Man, woman; white, black, Filipino; farmer, college boy—under the leadership of Earth’s “Federation,” all are finally equal. Unfortunately, they’re equally worthless, denied full citizenship until they shed sweat, tears, and blood in the military. Teachers and recruiters carry the scars of their service (mechanical arms, acid burns, eyeless sockets), giving idealistic youngsters a glimpse of the steep price they’ll pay for their scholarships, their pregnancy licenses, their right to vote.
Director Paul Verhoeven spends the first hour (give or take) of the film following a small group of such bright-eyed teens (well, twenty-somethings) through the Mobile Infantry’s grueling basic training program. We share in the good times (getting awesome matching tattoos) and the bad (the heartbreak of long-distance relationships, the horror of seeing a fellow cadet’s head split open like a watermelon during a live fire exercise gone wrong), and gradually grow rather fond of these poor, deluded grunts—Shujumi, the Harvard-bound hothead hoping to secure a free ride; “Kitten” Smith, the aspiring writer looking for some life experience; Katrina, who just wants to have babies.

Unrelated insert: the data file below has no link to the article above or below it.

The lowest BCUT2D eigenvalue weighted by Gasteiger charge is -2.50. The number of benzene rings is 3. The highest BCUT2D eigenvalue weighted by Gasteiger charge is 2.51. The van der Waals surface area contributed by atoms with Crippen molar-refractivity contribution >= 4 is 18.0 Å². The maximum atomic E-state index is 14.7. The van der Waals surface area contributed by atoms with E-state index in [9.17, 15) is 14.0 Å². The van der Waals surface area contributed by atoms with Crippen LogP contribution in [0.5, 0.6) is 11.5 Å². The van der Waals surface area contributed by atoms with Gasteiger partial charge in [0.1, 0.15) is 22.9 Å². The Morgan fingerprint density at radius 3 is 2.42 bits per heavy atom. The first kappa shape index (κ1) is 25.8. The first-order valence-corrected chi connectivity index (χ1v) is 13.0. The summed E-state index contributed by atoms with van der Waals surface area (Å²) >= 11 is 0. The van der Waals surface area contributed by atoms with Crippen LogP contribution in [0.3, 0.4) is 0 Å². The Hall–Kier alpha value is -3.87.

And then, our band of lovable heroes is deployed to Klendathu, home planet to the hostile (according to Federation propaganda, anyway) alien bugs—where Verhoeven mercilessly slaughters half of them. Shujumi: torn limb-from-limb and tossed still squirming to the advancing insect swarm. Smith: sliced messily in two across the chest. Katrina: dragged screaming into the enemy’s deep network of tunnels. Their hopes, their dreams, their ambitions—all reduced to a pile of severed limbs and steaming entrails.
Yet the gung-ho protagonist, Johnny Rico (who, to be fair, lost his entire family to the Arachnids’ initial artillery strike), eagerly returns to the war zone—even after he learns that his superiors deliberately used the M.I. as bait to determine the opposition’s combat capabilities, and that his psychically talented best friend is fully capable of influencing his actions. Whatever Rico may want to believe, he is not fighting to defend an immaculate utopia; no, he marches into battle waving the flag of a cruel, fascist government that values obedience over true freedom—an unjust system built on the mangled corpses of its “Citizens.”
War is Hell, indeed.